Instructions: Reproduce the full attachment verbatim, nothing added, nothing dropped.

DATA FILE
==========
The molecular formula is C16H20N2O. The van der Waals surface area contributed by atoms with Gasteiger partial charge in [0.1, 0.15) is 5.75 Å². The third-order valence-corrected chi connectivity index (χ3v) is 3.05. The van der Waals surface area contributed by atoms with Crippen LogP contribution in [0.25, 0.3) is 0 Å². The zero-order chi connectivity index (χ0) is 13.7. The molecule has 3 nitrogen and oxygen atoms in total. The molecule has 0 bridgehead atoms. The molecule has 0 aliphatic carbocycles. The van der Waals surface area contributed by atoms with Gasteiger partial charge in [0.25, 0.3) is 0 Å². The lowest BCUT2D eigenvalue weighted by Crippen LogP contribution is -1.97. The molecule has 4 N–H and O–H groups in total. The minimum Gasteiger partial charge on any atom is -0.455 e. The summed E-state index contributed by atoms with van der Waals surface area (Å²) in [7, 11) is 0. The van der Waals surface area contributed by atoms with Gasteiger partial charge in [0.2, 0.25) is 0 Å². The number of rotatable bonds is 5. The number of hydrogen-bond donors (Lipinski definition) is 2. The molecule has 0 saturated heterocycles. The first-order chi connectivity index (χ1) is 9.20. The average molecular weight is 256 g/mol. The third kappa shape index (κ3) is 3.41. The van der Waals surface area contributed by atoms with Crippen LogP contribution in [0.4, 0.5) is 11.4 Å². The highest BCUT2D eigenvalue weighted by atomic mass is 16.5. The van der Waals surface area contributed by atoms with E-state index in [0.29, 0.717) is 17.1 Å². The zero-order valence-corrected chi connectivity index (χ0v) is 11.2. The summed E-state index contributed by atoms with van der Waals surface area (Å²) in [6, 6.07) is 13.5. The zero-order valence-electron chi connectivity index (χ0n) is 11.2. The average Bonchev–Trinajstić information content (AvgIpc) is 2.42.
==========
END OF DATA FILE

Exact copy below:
The molecular formula is C16H20N2O. The van der Waals surface area contributed by atoms with Gasteiger partial charge in [0.1, 0.15) is 5.75 Å². The third-order valence-corrected chi connectivity index (χ3v) is 3.05. The van der Waals surface area contributed by atoms with Crippen LogP contribution in [0.25, 0.3) is 0 Å². The zero-order chi connectivity index (χ0) is 13.7. The molecule has 3 nitrogen and oxygen atoms in total. The molecule has 0 bridgehead atoms. The molecule has 0 aliphatic carbocycles. The van der Waals surface area contributed by atoms with Gasteiger partial charge in [0.25, 0.3) is 0 Å². The lowest BCUT2D eigenvalue weighted by Crippen LogP contribution is -1.97. The molecule has 4 N–H and O–H groups in total. The minimum Gasteiger partial charge on any atom is -0.455 e. The summed E-state index contributed by atoms with van der Waals surface area (Å²) in [7, 11) is 0. The van der Waals surface area contributed by atoms with Gasteiger partial charge in [0.2, 0.25) is 0 Å². The number of rotatable bonds is 5. The number of hydrogen-bond donors (Lipinski definition) is 2. The molecule has 0 saturated heterocycles. The first-order chi connectivity index (χ1) is 9.20. The average molecular weight is 256 g/mol. The third kappa shape index (κ3) is 3.41. The van der Waals surface area contributed by atoms with Crippen LogP contribution in [0.4, 0.5) is 11.4 Å². The highest BCUT2D eigenvalue weighted by atomic mass is 16.5. The van der Waals surface area contributed by atoms with E-state index in [0.29, 0.717) is 17.1 Å². The zero-order valence-corrected chi connectivity index (χ0v) is 11.2. The summed E-state index contributed by atoms with van der Waals surface area (Å²) in [6, 6.07) is 13.5. The zero-order valence-electron chi connectivity index (χ0n) is 11.2. The average Bonchev–Trinajstić information content (AvgIpc) is 2.42.